About the site
I've played board games since I was a young child, graduating from elementary ones like Risk to complex simulations of military conflict across the ages.
I also always have been a voracious reader. I was raised on historical stories of mighty deeds and derring-do, such as the Victorian-era G.A. Henty series - always tales about a young lad having adventures amid warfare in every imaginable corner of the world.
I liked writing from the start, and began my professional career as a journalist, first in newspapers and then television, and then moved into realm of big ideas about solving complex social and economic problems.
As I moved toward retirement, I began combining these interests. In addition to playing games, I started collecting them, initially just oldies and oddities from around the world that caught my eye. I built significant collections on favourite themes, notably journalism and politics. Over time, however, I came to focus on games about contemporary wars, ones that were published and played during or shortly after the wars they illustrated.
As my collection grew, the stories these games told started to knit together. Eventually I had enough that I decided to tell stories of wars through games of their time.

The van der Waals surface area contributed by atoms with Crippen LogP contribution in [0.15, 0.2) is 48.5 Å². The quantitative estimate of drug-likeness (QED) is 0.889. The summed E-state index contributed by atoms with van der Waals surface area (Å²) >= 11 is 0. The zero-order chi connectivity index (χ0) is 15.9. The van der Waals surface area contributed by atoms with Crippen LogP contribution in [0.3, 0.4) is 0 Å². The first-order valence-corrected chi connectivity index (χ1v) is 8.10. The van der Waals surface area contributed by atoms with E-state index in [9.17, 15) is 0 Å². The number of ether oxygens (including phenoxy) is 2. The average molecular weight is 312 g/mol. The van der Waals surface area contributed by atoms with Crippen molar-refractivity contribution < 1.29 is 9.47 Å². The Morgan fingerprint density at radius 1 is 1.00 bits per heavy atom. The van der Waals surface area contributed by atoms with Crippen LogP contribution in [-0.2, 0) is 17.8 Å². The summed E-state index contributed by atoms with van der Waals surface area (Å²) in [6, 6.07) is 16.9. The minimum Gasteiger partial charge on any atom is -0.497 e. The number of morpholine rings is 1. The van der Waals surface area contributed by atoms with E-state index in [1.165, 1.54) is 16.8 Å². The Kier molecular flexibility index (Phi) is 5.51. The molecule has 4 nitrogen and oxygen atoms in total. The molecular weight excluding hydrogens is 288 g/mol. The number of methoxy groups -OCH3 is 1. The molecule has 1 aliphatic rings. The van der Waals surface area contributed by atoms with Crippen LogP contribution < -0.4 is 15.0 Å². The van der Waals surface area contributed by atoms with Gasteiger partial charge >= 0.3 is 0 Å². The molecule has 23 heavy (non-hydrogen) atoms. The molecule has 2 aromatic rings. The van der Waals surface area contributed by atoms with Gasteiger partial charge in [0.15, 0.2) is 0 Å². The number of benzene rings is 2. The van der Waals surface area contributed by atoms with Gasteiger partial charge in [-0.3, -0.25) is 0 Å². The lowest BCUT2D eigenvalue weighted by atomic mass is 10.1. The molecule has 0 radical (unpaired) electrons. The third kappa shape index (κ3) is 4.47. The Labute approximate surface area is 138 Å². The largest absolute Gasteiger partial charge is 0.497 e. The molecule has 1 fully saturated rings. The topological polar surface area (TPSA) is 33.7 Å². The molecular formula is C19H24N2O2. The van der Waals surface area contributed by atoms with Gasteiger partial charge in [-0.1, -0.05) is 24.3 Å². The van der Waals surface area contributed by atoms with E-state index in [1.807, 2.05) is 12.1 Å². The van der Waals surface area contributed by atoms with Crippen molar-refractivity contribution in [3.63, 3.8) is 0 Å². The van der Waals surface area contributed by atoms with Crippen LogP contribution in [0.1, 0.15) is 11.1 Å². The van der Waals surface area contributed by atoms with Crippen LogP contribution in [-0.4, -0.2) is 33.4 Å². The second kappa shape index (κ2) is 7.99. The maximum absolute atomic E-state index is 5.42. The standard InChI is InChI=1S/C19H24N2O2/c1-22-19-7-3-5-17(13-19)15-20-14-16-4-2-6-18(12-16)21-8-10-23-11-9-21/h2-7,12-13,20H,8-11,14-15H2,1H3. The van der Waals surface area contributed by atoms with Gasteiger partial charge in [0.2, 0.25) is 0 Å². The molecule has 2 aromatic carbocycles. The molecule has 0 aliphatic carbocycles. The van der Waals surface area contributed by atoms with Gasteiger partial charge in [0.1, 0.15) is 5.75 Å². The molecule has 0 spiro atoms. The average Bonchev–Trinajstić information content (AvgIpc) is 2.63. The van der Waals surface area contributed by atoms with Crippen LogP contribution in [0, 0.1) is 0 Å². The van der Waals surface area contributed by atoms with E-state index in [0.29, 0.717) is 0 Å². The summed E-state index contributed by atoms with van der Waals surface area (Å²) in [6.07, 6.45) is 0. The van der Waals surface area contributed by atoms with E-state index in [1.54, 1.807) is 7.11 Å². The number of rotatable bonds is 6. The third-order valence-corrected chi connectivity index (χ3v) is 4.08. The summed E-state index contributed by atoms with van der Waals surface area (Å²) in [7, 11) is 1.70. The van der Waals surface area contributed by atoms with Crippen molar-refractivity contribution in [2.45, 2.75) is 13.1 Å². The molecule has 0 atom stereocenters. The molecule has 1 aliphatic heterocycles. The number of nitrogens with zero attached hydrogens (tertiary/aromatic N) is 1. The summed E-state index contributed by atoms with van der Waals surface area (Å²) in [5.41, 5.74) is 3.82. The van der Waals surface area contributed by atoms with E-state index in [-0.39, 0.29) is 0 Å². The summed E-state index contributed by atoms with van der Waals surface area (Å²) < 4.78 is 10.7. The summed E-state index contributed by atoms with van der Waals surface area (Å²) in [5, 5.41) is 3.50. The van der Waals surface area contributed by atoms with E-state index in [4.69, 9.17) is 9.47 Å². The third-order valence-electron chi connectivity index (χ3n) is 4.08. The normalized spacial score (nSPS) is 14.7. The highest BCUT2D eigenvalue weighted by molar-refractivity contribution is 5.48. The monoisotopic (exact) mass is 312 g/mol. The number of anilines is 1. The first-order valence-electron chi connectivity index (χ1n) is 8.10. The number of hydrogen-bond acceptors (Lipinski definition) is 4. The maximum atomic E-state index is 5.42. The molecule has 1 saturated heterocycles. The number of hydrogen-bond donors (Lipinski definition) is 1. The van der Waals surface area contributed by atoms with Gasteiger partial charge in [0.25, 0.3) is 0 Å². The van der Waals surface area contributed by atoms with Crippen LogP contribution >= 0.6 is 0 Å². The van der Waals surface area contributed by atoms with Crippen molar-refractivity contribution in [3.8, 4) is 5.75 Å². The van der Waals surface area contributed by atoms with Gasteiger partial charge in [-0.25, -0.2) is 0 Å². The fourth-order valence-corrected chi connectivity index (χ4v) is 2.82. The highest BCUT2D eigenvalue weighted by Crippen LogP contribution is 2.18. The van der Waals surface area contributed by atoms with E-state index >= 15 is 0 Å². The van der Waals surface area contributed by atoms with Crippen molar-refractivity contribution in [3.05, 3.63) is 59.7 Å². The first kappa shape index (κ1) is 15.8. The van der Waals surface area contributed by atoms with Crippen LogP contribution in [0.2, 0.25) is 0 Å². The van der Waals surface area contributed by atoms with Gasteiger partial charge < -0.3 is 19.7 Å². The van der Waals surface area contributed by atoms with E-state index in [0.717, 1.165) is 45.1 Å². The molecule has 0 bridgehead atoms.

It started as a book manuscript, but by the time I felt it was done, it had reached over 130,000 words and 800 images: far too much for a viable commercial publication.
And so I began this project, taking my manuscript and images and game catalogue and organizing it into a website that could handle the volume of material I wanted to share.
Now here it is, a history of centuries of warfare as seen through games. You can browse the games and stories of periods that interest you, or follow the full arc of wartime games from the 17th Century Franco-Spanish War to the fall of the Berlin Wall.
Along with the stories you will find a searchable library of my games, including images, descriptions, rules and publication data.
I have launched the site as a means of sharing my own passion about the history of war and of gaming, but I would love to hear from you: about games that should be included, or about family history that connects to the games and stories here. Please enjoy.